Once again the team from Neo Neighbourhood have been scouring Australia for the best things to do this weekend. Here's their top picks:
1. Steven Berkoff, one man with menace
In Hobart this Saturday night you can see one of the stage’s most intriguing performers at work. Steven Berkoff has a restless talent that almost defies categorization: he is successful as an actor, director, playwright and author. Of course, to many he is simply Hollywood’s bad guy of choice throughout the 1980s and ‘90s, steely blue eyes burning as he menaced Roger Moore in Octopussy, Sylvester Stallone in Rambo II and the whole world in War and Remembrance (where he played Hitler).
Live performance is where Berkoff puts most of his energies these days, and the show that has brought the British actor to Australia, One Man, consists of two solo pieces, Edgar Allen Poe’s Tell-Tale Heart and Berkoff’s own Dog, in which he mesmerisingly embodies both a football hooligan and the thug’s bull terrier. No dutiful night out at this theatre, this.
Afterwards you might need a stiff drink. Luckily, Lark Bar & Distillery in Davey Street is only two blocks away. This is the base of Tasmanian entrepreneur Bill Lark, maker of award-winning, locally-distilled whiskies.
If you like your spirits botanically enhanced, you'll probably want to taste the vodka and gin flavoured with the native pepperberry. For traditionalists there are single malt whiskies. Either way, enjoy the spreading inner warmth as your pulse rate drops back to normal.
2. China vs USA, and there's no ref.
The Olympics are over, and China is getting back on with the business of becoming a major 21st century player. But what exactly does that mean for the rest of the world?
Sure, terrorism gets all the attention, Michael Klare, respected commentator on energy and security issues, argues that international rivalry over dwindling raw materials, particularly oil, is potentially the greater threat.
Klare, who is Five College Professor of Peace and World Security Studies at Hampshire College in Amherst, Massachusetts, defence correspondent for the US magazine The Nation, and author of books including Blood and Oil, explains his position in a lecture presented by the London School of Economics and Political Science.
Specifically, Klare details what China’s rise to great-power status means for a USA which is determined to protect its own access to oil and other energy sources. To read his lecture in full, and decide for yourself how real the threat of a new cold war is, click here.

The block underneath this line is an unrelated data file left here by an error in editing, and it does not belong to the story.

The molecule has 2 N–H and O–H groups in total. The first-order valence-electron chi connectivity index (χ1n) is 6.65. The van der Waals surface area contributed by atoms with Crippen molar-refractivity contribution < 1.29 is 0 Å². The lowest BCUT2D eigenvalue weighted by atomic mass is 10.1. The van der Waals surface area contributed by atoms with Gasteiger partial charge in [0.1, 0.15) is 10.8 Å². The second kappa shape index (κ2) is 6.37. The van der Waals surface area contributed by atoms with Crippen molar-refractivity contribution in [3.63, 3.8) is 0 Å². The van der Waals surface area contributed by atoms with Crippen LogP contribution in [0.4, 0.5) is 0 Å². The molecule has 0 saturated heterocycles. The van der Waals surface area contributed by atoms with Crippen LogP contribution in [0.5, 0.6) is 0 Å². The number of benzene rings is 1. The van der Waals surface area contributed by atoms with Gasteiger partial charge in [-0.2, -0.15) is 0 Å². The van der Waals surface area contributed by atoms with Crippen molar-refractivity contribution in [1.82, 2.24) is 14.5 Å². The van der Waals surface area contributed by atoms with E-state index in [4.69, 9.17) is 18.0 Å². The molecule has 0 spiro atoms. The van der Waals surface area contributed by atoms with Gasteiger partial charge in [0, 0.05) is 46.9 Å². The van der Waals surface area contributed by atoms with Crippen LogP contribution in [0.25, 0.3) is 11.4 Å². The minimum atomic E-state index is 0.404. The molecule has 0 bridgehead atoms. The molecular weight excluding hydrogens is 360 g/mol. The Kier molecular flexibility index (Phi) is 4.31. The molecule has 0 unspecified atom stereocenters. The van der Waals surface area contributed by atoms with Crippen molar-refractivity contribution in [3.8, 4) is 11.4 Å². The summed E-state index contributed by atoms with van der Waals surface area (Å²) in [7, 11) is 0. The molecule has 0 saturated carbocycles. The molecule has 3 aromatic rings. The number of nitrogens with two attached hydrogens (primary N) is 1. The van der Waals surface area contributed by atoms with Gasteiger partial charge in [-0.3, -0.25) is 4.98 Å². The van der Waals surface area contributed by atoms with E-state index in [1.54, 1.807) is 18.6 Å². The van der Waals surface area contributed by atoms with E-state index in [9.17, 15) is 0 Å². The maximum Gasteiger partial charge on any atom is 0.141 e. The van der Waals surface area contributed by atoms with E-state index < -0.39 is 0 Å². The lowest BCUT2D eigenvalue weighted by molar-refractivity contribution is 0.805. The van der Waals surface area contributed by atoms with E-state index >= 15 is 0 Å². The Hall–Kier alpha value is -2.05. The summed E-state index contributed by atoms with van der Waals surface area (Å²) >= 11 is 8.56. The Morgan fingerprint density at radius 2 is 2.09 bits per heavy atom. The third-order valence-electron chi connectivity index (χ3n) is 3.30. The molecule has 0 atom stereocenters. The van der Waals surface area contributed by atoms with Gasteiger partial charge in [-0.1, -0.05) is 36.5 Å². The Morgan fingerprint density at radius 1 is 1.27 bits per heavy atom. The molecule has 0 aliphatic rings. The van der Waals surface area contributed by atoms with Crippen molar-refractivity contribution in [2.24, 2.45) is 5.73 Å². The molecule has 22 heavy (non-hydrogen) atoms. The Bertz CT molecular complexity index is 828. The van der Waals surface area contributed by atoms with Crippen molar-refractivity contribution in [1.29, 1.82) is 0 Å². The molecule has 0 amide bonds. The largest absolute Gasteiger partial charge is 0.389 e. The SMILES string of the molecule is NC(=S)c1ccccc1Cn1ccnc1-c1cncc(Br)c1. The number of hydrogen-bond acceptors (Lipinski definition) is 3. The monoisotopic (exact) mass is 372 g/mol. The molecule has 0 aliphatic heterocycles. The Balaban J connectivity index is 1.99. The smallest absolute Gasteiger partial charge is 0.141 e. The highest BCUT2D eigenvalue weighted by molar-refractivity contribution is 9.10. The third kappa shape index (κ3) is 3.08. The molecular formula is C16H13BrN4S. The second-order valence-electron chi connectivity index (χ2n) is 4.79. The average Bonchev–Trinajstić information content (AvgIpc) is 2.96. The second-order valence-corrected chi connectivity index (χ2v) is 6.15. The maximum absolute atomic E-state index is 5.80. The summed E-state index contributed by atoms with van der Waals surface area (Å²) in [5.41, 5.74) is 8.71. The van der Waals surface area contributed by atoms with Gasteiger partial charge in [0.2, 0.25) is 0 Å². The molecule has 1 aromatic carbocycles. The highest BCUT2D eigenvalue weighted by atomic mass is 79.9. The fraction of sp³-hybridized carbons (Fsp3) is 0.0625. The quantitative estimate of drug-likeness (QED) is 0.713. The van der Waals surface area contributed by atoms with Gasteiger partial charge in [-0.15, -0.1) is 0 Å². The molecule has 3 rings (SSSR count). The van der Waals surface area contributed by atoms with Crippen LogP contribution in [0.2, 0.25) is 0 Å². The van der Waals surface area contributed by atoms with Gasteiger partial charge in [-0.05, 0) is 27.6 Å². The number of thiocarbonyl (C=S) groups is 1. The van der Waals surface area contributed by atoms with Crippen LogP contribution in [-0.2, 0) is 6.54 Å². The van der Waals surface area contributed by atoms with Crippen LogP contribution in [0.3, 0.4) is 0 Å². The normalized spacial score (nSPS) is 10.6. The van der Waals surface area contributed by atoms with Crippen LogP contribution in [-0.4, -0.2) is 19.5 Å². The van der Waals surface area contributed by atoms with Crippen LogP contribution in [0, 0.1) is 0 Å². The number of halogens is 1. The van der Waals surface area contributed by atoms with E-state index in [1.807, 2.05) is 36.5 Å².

3. Be sharp and book for Bennetto
Anyone lucky enough to have seen the tour de force that is Keating! The Musical will surely have walked out with two things: a huge grin and enormous admiration for the writer of the show, Casey Bennetto. This weekend, do a bit of judicious planning and book your tickets to see Bennetto’s next show, A Largely Fanciful History of the Spiegeltent, playing as part of the Melbourne Festival on October 11 and 12. Hesitate at your peril; it’s likely to sell out quickly.
Keating! began as a show for the 2005 Melbourne Comedy Festival by Bennetto and his bandmates in The Drowsy Drivers. Three years before that, they’d been a big hit at the Festival with the Northcote Country Soul, a musical about Melbourne. They were showcases for Bennetto’s musical comedy genius — he can turn his hand to any genre, from power-ballad to tango to Broadway-style showstopper, with witty lyrics to take it beyond pastiche into something all its own.
In his Spiegeltent show expect to see numbers inspired by the historically dubious snake-charming chanteuse Leila Montesano-Jones, the Human Croissant Pierre Courbure, and Fred Sinatra, Frank's little known, semi-talented half-brother.
If you need help deciding he’s worth seeing, click here and listen to some of Bennetto’s early work, including a big gospel number that contains the lyric "I was lost! Lost! I knew that I was lost, confronted by each avenue I took, but in my disorientation I was lookin' for salvation and I found that sweet salvation in the Book”. Yes, it's about the Melways street directory.
4. The best of both worlds
In Perth, the West Australian Symphony Orchestra has two performances of Dvorak’s From the New World Symphony this weekend. The work has been chosen in celebration of 80 years of the orchestra’s existence – it was first performed in Perth in 1928 by the 6WF orchestra, which evolved into WASO. The performances are on Friday and Saturday nights at the city’s Concert Hall.
For the perfect mood-setting meal beforehand, go to Balthazar. Dark and intimate and very Euro, it's in marked contrast to the wide expanse of foreshore park outside and provides a reliable alternative to all that West Coast al fresco dining. The moody intimacy here will immediately put you in a cosy frame of mind.
The wall of wine is more than just decor — these people are serious about their selections. Find a high quality glass of something interesting and take advantage of a small selection of ModOz tapas to go with it: old world meets new, and everyone wins.
5. Style up at The market.
Bondi’s The Market is pure retail theatre. You can easily imagine cobwebs and mad uncles lurking in the back amongst the armoires and other furniture, but in reality this is a high quality, carefully contrived collection of old and new. There are stories lurking in the all the 'vintage' pieces, and a good sprinkling of contemporary and reproduction pieces to fill the style gaps. The combination will inspire you to artfully arrange your own period space.
There are also human stories stomping in and out of the doors all day long, to swap a story or just say a cheery hello. It's entirely unpredictable and entirely gorgeous.